Sweeping Reforms to Business Insolvency Laws Announced Today

Sweeping Reforms to Business Insolvency Laws Announced Today

Major Reform of Australian Insolvency Laws announced today: What does this mean for Your Business?

The Morrison Government has today announced the most sweeping changes to Australian Insolvency Law in over 30 years.

In anticipation of a significant increase in the number of small businesses being put into external administration following the end or temporary measures extended until 31st December, the Australian Government has today announced major changes to come into effect 1st January 2020.

What are the changes?

The reforms will allow businesses with liabilities of less than $1 million to restructure their debt, similar to the Chapter 11 bankruptcy model in the United States.

The previous “creditor in possession” model will be replaced with the “debtor in possession” model, where businesses can restructure their debts without giving up control to appointed administrators.

Click here to read the Aust Govt. Fact Sheet released today.

What does your business need to consider in light of these changes?

Credit risk management is important in good times, in slow and uncertain times with less protection it is even more critical for businesses.

Businesses need to consider:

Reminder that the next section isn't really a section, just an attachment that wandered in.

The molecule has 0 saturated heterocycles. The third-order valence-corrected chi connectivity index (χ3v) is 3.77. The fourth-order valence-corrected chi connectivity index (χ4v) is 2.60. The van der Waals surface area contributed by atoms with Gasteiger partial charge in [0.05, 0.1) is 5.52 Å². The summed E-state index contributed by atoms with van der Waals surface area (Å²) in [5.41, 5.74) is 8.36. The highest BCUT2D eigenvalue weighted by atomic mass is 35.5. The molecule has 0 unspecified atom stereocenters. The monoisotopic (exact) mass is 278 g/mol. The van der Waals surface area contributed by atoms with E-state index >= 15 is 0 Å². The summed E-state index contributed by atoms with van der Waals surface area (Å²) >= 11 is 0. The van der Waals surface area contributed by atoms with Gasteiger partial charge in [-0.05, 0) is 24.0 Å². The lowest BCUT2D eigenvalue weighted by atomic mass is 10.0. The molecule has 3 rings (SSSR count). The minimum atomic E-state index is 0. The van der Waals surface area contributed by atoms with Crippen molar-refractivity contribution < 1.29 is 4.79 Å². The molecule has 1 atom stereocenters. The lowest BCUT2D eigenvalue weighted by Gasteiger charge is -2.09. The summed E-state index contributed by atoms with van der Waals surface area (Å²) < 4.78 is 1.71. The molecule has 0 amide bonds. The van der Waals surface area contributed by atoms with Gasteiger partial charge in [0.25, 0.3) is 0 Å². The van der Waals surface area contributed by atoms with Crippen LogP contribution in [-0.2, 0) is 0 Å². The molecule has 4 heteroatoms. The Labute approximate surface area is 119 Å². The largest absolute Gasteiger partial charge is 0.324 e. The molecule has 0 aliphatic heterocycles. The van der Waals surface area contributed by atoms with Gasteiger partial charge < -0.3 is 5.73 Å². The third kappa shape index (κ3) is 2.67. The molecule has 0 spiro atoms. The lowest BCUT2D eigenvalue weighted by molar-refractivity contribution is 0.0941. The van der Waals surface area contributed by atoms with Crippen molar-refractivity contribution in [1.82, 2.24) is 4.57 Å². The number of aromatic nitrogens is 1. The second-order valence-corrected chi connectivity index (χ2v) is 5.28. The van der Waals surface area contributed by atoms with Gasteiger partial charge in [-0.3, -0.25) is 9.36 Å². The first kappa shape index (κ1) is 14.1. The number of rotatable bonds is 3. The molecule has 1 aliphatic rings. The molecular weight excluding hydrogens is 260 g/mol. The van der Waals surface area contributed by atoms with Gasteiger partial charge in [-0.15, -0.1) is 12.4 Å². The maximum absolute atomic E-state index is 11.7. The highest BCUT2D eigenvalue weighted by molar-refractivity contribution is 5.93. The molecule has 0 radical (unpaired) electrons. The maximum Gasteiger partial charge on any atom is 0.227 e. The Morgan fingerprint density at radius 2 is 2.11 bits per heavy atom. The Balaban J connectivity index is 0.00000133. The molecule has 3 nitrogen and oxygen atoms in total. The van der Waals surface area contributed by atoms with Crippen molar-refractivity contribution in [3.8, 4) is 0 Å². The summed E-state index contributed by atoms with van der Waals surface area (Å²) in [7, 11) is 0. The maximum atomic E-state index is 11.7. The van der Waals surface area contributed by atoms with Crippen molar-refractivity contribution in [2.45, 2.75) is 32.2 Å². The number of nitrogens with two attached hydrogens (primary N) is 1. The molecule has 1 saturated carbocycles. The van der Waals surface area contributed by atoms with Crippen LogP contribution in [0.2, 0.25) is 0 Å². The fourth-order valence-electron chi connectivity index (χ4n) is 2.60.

• How can you jump the queue for payment with customers you are worried maybe insolvent?
  • Should you immediately stop extending credit to customers who may be insolvent?
  • Should you be running credit checks on ALL customers (good, bad, old) – every time you extend credit in these extraordinary times?
  • What measures do you have in place to best protect your business?

Credit risk management is all about good processes, systems, and data. But it does not need to be difficult, or time-consuming. To see how you can implement an effective system by COB today watch the demo.

“The October Effect”: What does 2020 hold for Your Business?

“The October Effect”: What does 2020 hold for Your Business?

The October effect refers to the psychological anticipation that financial declines and stock market crashes are more likely to occur during this month than any other month.

After what has already been a torrid year for Australia with bushfires and Covid 19, October 2020 looms with: